I’ve been following Joris Luyendijk’s banking blog with great interest. Aware of his past journalism from the middle east, and his non-finance background, I am fascinated by his attempts to understand bankers through their own eyes – a striking exercise in genuine curiosity and sociality. He has invited people working in the city to tell him about their working lives and experiences, and the accumulating narratives have been lively and revealing. Two posts may be of particular interest:
Asking people what question they most wanted him to ask bankers, the number one response was ‘how can they live with themselves?’ – which in itself validates the attempt at sociality. One of the most interesting answers came from a financial recruiter:
“These are extremely well-educated and multilingual professionals… who have lived on two or three continents. These people don’t belong anywhere and don’t feel beholden to any national project. [They have] much more in common with a peer in Hong Kong… than with a monolingual, mono-cultural…nurse somewhere up in Manchester. Solidarity is not geography-based or tied up with a state….It’s quite ironic how postmodernists…will tell you that all sense of belonging is a construct…and nations are simply fantasies or imagined communities. Well, the global financial elite agrees.”
Joris recently asked an occupational psychologist to comment on the many stories he has collected. Unfortunately her main preoccupation seems to have been the unscientific (totally random) nature of his sample, and his failure to ask standardised questions, feeling it makes analysis and comment difficult. She does highlight a few dominant themes – particularly around office culture and sexism – and it is dispiriting, though perhaps not surprising – to find the stories echoing research work I undertook into corporate life for women back in the early 1990’s.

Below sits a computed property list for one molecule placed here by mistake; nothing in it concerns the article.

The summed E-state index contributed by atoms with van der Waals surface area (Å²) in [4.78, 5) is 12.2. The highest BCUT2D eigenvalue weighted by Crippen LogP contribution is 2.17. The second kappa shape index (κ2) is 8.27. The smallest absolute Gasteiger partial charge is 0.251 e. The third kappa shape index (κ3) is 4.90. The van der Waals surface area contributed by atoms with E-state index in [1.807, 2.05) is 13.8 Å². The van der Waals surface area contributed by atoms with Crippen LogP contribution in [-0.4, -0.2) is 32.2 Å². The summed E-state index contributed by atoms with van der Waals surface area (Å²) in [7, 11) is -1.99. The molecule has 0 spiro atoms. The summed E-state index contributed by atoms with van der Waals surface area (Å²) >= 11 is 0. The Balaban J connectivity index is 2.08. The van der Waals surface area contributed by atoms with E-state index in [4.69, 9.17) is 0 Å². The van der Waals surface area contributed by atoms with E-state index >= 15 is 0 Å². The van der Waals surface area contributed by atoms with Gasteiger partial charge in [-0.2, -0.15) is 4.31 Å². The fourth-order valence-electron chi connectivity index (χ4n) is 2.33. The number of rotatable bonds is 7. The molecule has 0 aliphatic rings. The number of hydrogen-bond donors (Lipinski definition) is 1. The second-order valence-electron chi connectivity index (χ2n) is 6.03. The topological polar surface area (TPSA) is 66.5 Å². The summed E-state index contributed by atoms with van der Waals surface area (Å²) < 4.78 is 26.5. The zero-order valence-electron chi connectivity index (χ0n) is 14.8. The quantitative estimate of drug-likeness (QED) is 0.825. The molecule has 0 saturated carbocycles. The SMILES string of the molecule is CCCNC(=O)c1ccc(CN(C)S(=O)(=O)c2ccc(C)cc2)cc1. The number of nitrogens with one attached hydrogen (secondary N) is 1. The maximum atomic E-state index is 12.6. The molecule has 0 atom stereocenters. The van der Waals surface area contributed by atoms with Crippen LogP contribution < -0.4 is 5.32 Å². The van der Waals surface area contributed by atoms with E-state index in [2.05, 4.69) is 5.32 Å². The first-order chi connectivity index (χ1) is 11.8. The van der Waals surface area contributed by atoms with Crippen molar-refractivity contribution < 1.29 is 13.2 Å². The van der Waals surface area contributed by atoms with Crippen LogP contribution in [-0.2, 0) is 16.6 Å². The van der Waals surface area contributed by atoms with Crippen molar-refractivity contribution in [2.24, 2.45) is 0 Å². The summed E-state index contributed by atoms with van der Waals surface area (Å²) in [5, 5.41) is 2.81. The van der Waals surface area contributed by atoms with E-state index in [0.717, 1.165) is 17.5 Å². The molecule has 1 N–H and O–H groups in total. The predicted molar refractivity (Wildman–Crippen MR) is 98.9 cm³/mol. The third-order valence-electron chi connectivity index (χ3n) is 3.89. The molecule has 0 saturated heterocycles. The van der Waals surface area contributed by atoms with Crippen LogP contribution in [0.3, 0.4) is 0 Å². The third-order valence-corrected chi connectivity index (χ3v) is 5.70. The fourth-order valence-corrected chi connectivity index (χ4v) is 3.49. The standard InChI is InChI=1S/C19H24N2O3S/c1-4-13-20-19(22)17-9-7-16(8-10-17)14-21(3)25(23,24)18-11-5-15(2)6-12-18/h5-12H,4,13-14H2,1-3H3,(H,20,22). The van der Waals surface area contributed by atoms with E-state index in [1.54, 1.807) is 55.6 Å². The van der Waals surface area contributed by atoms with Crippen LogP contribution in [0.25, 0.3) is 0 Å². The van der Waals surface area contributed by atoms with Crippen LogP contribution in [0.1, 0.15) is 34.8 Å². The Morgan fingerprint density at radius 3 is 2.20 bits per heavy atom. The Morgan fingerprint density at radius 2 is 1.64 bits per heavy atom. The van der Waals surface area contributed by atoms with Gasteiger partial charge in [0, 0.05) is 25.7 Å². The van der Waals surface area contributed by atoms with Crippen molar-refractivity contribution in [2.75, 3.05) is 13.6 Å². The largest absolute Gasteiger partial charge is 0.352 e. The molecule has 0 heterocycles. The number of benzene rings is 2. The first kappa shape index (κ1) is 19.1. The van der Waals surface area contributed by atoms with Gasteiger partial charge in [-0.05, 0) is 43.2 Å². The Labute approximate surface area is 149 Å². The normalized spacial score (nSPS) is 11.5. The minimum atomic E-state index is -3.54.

I recommend this ongoing blog as a rich experiment in narrative research. The series of ‘monologues’ with staff at all levels present a valuable and often challenging exercise in exploring a demonised world through the construct systems of those who live in it.
1st March 2012
from richard casebow: Interesting subject, one which is not really being looked at too much which is the creation of a global inter-connected educated class of people with strong ties to each other. It is not just in financial circles but exists in academia and stretches out through NGO’s and other transnational bodies. This educated class has very different expectations and opportunities to others in terms of work, travel, places to live and access to power. The tension between the two groupings as they become more aware of each other and the threat that each pose to each other’s interests is already beginning to become more apparent. For me this new meritocracy, if it is that, parallels in its attitudes something akin to that of European aristocracy prior to WW1, in that there is a forgetting and marginalising of those who are ‘not of our kind’. Good to see it aired and it would be nice to see more – it put me in mind of Manuel Castells work in ‘The Power of Identity’.
2nd March 2012
from matthew cummins: It is quite striking, because in a certain respect it’s how I’ve always felt: what loyalty do I have to this rather irrational little island-state I’ve grown up in? I’m not sure bankers are quite so international in every respect though: I bet they still support e.g. the English football team!
11th March 2012